Castle, the world-famous "fairytale castle" of the Bavarian King Ludwig
II was built between 1869 and 1886 in neo-Romanesque style and in imitation of
a medieval German knight's castle. The interior rooms are ornately decorated with
scenes depicting the medieval world of saga and legend.
landscape of Bavaria unfolds as fairytales do, over towering mountains and emerald
green lakes; through twisting paths under heavily treed forests; within medieval
castles where horse-drawn carriages carried kings and queens and the echo of hooves
resonates still. Amidst the camaraderie of family and friends, the story continues,
over a hearty meal and a stein of beer, 'round well-worn tables at much loved
beer halls and beer gardens.
to a soaring Wagner opera or the rousing oom-pa-pa of a local band; sample white
sausage (eaten only before noon) or linger over afternoon kaffee und kuchen;
breathe clean alpine air and the welcoming scent of freshly baked bread, and you'll
begin to experience the magic of Bavaria.
your journey in Munich, the capital city of Bavaria, before traveling south to
the mountains. Whether dressed in the traditional lederhosen and dirndl or contemporary
fashions, locals wear a welcoming smile, and will be happy to tell of the region's
storied past and share their love for all things Bavarian.
you do nothing else in Munich, walk the streets of the old city, some of it actually
rather new but built to look as it did before WWII. It was by a narrow majority
vote that the damaged parts of the city were rebuilt with a nod to the past rather
than as a modern metropolis. One walk through the Marienplatz with its musical
Glockenspiel and you'll be glad the city is as it once was. Stroll down Maximilianstrasse
past the windows of exclusive shops, and through a gracefully landscaped Englischer
Castle Garden of Nymphenburg Palace was greatly enlarged in the eighteenth century
and was laid out in the French style (using Versailles as a model) by from 1715
onward. In the nineteenth century, the garden was remodeled according to the tenets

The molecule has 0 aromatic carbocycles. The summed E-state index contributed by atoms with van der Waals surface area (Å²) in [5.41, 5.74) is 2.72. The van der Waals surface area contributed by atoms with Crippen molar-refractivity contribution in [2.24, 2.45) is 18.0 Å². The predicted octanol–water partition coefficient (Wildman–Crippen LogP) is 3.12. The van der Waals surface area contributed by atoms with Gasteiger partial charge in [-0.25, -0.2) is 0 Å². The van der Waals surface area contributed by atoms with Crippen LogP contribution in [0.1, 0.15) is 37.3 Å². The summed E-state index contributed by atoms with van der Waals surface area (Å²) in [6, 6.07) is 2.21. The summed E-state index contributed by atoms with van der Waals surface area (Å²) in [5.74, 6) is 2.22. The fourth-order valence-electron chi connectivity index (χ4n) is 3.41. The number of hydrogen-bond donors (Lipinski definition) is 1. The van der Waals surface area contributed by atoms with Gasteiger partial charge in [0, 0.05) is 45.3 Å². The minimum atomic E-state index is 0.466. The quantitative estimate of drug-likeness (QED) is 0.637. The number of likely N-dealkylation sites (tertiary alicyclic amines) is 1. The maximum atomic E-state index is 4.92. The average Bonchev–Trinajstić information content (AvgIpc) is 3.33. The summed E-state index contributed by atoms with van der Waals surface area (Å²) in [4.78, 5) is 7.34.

of English landscaping while retaining the main elements of the Baroque garden.
Palace also has its garden, and tells of one monarchy that lasted through most
of Bavaria's history. Of the 32 Bavarian palaces and royal residences and 13 castles
and fortresses, several belong to the illustrious King Ludwig II who was born
at this palace in 1845.
walk through the bustling Viktualienmarkt and your senses will be embraced by
the city. Fuel up on regional edible treats, or simply soak up the local flavor.
Of course, you can burn off all indulgences on countless places to walk and bike
in Munich. Just a short drive or train ride from the Alps, Munich is home to many
outdoor enthusiasts. You're not likely to find many Bavarians inside on warm,
to the outdoors include museums such as the impressive Deutsches Museum (of science
and technology) and the Bayerisches Nationalmuseum (Bavarian National Museum),
or a performance by the world-famous Bavarian State Opera, among countless other
music and theater options. Once you've covered Munich, several gems nestled within
the Alps await your arrival. All are an easy drive from Munich, or are a quick
train ride from Munich's Hauptbahnhof Station.
what many consider the most famous of the Bavarian castles - Neuschwanstein Castle
- built under the impetus of King Ludwig II, the "dreamer king" who
had many castles built but only one ever finished. Then stop by Hohenschwangau
Castle, where Ludwig II grew up, within view of the location of his future masterpiece
castle. The Kind Ludwig Musical on Furggensee Lake tells the sad tale of this
king who appreciated all things beautiful.
Berchtesgaden National Park is one of the oldest protected areas in the Alps.
this town is one of two national parks in Bavaria; the stunning landscape a nature
lover's dream and a playground for sports enthusiasts. Take a smooth and silent
electric-powered boat ride across Königssee lake or hike along park trails,
paraglide from soaring alpine peaks, or raft a churning river.
enthusiasts will love the picturesque streets of Murnau perhaps finding from the
surrounding landscape as much inspiration as the famous painters who lived here.
View the works of Gabriele Münter and Wassily Kandinsky at the Schloss Museum
and the visit the Münter Haus where they lived and painted much of their
work. Browse through several local galleries, and purchase one of the unique paintings
on glass from a local painter.
the peak of the Zugspitze, you'll find Germany's highest restaurant, the "Gipfelstube."
Bavarian specialities are served, such as fresh pretzels with Weißwurst
sausage or Leberkäse (baked meat loaf made with minced meat, eggs and spices).
two towns make up one of the top alpine resort areas - a great base from which
to explore the surrounding mountains, including the highest mountain in Germany,
the Zugspitze. Travel by cog railway or cable car up to the panoramic viewing
area and a restaurant where you can dine with an inspiring view.
more information on Bavaria and on these and other destinations in the Alps, contact
the German National Tourist Board at 212-661-7200 or visit their websites at www.visits-to-germany.com or www.germany-tourism.de.